(UNDATED) – In less than a month since Governor Eric Holcomb issued Executive Order 20-02, declaring a Public Health Emergency for Coronavirus disease on March 6, 2020, the world around us has drastically changed.
This includes how the state has responded to the pandemic’s effects on housing, landlord-tenant relations, and evictions and foreclosure.
And just as the state has adopted an approach of #INthistogether to successfully weather the long-term impact of the crisis, Indiana must also use the policy tools at its disposal to craft a longer-term housing security response that keeps Hoosier families secure over the months to come.
Following the original declaration of Public Health Emergency, Governor Holcomb became one of the first state leaders to help keep residents secure at home by issuing a Temporary Prohibition on Eviction and Foreclosures through Executive Order 20-06 on March 19.
Combined with the Governor’s veto of the eviction bill SEA 148, these executive actions helped relay a sense of calm and stability for the more than two million Hoosiers who rent – over 30 percent of the state’s population.
However, the pause in evictions is currently limited both in time – tied to the Public Health Emergency and set to expire with that emergency order by April 6 unless extended – and in scope. The scope limitation results from the order saying no provision “shall be construed as relieving any individual of their obligations to pay rent” or other obligations under a tenancy or mortgage.
But just as Governor Holcomb is expected to extend the duration of the original public health emergency to reflect the ongoing timeline of the pandemic, so too should he adjust Indiana’s housing response and executive orders to reflect the evolving facts on the ground, aligned with policy tools at his disposal. Here are several ways Governor Holcomb can ensure that the COVID-19 pandemic doesn’t create a housing and eviction crisis before the economic effects of the emergency subside.
- Extend the Prohibition on Eviction and Foreclosures for all Hoosiers to match the moratorium for renters in homes covered by a federally-backed mortgage. Currently, this moratorium stands on July 25, 2020, which is 120 days from March 27, the date when President Trump signed the CARES Act into law. Setting Indiana’s moratorium to match the federal date will provide additional security and predictability for renters as the pandemic continues to grow. It should be extended further if facts on the ground warrant.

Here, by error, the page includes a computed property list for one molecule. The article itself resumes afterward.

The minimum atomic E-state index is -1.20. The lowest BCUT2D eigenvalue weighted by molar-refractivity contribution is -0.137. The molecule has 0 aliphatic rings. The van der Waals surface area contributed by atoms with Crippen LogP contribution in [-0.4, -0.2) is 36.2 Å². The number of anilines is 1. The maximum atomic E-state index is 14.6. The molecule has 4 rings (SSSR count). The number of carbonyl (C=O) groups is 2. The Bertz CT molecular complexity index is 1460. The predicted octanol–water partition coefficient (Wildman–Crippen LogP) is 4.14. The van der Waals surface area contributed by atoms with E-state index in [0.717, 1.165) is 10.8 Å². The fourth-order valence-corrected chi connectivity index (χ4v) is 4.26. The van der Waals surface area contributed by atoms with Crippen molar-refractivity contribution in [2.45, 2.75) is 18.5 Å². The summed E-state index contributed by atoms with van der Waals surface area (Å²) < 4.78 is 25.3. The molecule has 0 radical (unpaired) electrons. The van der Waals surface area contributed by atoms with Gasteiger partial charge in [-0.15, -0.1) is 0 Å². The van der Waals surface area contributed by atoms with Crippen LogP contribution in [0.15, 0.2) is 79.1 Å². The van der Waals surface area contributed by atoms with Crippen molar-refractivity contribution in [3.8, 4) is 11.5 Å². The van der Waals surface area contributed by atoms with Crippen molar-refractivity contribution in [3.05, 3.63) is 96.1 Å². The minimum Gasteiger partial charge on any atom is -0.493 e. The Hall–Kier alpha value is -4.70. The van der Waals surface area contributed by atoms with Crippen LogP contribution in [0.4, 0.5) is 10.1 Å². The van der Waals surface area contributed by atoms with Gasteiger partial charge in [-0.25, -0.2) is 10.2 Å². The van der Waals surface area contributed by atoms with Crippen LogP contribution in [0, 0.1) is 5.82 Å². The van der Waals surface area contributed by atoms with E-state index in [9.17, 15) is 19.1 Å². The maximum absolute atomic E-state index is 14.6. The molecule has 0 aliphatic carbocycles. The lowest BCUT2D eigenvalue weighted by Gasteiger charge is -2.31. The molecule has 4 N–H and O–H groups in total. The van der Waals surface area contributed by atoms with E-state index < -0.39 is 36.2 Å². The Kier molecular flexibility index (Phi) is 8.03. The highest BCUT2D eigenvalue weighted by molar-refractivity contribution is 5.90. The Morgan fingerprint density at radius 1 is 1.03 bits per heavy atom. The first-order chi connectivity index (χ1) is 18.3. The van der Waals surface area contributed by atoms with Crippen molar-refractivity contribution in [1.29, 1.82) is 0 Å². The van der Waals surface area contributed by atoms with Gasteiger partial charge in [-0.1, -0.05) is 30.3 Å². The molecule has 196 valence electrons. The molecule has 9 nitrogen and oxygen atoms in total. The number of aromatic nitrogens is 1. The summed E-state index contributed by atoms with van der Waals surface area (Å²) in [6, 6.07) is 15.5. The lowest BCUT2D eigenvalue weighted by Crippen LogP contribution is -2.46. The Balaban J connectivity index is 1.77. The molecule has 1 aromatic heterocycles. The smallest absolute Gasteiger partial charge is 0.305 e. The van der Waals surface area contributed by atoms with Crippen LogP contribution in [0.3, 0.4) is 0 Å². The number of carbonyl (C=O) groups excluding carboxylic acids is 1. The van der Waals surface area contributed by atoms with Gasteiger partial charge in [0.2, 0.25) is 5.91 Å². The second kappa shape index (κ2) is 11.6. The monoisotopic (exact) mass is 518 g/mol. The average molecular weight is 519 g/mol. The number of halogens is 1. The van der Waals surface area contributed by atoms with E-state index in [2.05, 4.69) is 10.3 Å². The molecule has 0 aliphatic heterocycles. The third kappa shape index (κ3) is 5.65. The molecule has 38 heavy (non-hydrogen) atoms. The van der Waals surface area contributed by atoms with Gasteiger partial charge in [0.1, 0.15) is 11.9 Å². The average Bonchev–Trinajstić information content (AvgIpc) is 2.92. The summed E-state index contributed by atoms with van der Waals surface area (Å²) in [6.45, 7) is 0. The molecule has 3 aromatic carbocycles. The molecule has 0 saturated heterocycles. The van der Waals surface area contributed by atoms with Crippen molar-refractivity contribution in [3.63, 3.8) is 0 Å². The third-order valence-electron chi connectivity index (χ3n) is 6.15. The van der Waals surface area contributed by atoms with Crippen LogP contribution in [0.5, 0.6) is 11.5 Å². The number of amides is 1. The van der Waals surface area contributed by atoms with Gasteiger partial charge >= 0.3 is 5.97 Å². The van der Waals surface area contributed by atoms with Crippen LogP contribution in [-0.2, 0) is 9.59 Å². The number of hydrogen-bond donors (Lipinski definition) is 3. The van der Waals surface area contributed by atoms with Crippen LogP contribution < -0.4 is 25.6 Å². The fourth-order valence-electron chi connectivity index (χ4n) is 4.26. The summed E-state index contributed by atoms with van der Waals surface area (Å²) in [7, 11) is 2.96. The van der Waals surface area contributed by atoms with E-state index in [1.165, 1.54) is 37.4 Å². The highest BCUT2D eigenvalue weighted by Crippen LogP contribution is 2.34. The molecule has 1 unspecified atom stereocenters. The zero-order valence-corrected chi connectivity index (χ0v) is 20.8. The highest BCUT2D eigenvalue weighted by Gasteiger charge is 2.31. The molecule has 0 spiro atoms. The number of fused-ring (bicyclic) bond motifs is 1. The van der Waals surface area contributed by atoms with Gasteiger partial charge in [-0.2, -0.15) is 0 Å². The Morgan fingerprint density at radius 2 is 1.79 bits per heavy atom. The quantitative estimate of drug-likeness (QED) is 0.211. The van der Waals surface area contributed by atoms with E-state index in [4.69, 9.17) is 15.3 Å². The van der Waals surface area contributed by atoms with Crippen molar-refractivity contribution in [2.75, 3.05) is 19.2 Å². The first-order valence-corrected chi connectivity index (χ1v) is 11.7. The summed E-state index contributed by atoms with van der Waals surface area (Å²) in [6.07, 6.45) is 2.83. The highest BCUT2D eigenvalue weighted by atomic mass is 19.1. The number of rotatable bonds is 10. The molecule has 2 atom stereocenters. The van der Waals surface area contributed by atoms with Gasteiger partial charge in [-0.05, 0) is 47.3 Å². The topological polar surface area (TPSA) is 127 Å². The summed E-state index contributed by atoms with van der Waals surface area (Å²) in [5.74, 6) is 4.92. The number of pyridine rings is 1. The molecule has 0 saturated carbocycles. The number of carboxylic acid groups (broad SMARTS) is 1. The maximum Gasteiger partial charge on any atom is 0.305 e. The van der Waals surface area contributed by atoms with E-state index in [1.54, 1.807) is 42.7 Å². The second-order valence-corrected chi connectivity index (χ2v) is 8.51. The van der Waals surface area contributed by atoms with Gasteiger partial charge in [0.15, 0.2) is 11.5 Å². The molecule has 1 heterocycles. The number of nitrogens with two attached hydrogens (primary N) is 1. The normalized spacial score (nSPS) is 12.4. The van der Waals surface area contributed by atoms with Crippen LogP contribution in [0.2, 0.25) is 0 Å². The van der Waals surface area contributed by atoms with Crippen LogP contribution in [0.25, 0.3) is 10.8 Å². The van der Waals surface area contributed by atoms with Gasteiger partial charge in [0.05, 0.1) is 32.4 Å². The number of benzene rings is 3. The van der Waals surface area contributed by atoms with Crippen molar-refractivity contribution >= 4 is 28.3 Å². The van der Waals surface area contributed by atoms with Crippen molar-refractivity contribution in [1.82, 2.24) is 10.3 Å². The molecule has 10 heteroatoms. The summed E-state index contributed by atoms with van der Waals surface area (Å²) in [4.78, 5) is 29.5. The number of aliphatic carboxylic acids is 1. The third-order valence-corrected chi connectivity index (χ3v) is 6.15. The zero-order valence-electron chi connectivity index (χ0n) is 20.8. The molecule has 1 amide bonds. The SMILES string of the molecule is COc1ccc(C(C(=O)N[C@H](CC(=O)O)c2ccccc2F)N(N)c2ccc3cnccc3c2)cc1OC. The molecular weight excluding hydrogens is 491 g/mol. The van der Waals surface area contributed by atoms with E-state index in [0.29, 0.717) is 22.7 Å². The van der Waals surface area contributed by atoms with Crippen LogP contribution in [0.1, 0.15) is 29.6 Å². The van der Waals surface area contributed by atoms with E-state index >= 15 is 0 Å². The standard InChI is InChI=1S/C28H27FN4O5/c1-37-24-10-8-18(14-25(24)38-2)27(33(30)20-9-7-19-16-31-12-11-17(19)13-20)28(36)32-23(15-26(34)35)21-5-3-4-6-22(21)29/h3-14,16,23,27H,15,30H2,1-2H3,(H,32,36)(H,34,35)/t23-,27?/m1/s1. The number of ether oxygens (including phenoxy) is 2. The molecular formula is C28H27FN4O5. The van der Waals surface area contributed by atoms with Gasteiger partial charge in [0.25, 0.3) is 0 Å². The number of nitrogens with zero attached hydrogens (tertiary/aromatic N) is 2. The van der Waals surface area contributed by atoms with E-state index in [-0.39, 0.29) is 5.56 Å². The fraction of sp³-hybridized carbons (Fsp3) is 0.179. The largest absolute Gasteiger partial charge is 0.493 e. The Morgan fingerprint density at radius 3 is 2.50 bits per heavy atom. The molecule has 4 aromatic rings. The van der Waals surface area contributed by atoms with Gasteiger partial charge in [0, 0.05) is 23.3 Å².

- Create a ‘Hardest Hit 2.0’ fund to help Hoosiers, whose incomes have been impacted by the pandemic, stay above water in their housing through the extended emergency order. Pair already available federal and state resources together to allow affected individuals to apply for rent assistance. These resources include CDBG funds that allow for “emergency grant payments made over a period of up to three consecutive months to the provider of such items or services on behalf of an individual or family” at 80% Area Median Income or below. In addition, the Governor should use his authority to ensure Township Poor Relief Funds are being fully utilized and consider ways to direct part of the state surplus ‘rainy day’ funds to cover housing during the extended emergency. Reasonable parameters (such as COVID-19 related unemployment insurance claims) should keep eligibility as simple as possible.
- Reimburse landlords who do not evict hardest hit tenants for six months after the eviction moratorium is lifted. Use market-based tools and other forms of compensation, such as tax credits, forgiving state property taxes, stipends, etc., to encourage landlords to work proactively to keep renters housed after the public health emergency is over. Support these efforts by providing courts with additional tools to urge mediation and payment plans to avoid evictions.
Now is the time for Indiana to take active steps to ensure that the tens of thousands of Hoosiers whose employment has been affected by the COVID-19 pandemic do not see the economic fallout continue to snowball into the loss of stable housing. Clear, decisive steps to utilize available resources to keep Hoosiers in their homes and their heads above water could make the difference in getting Indiana past this crisis in the long run.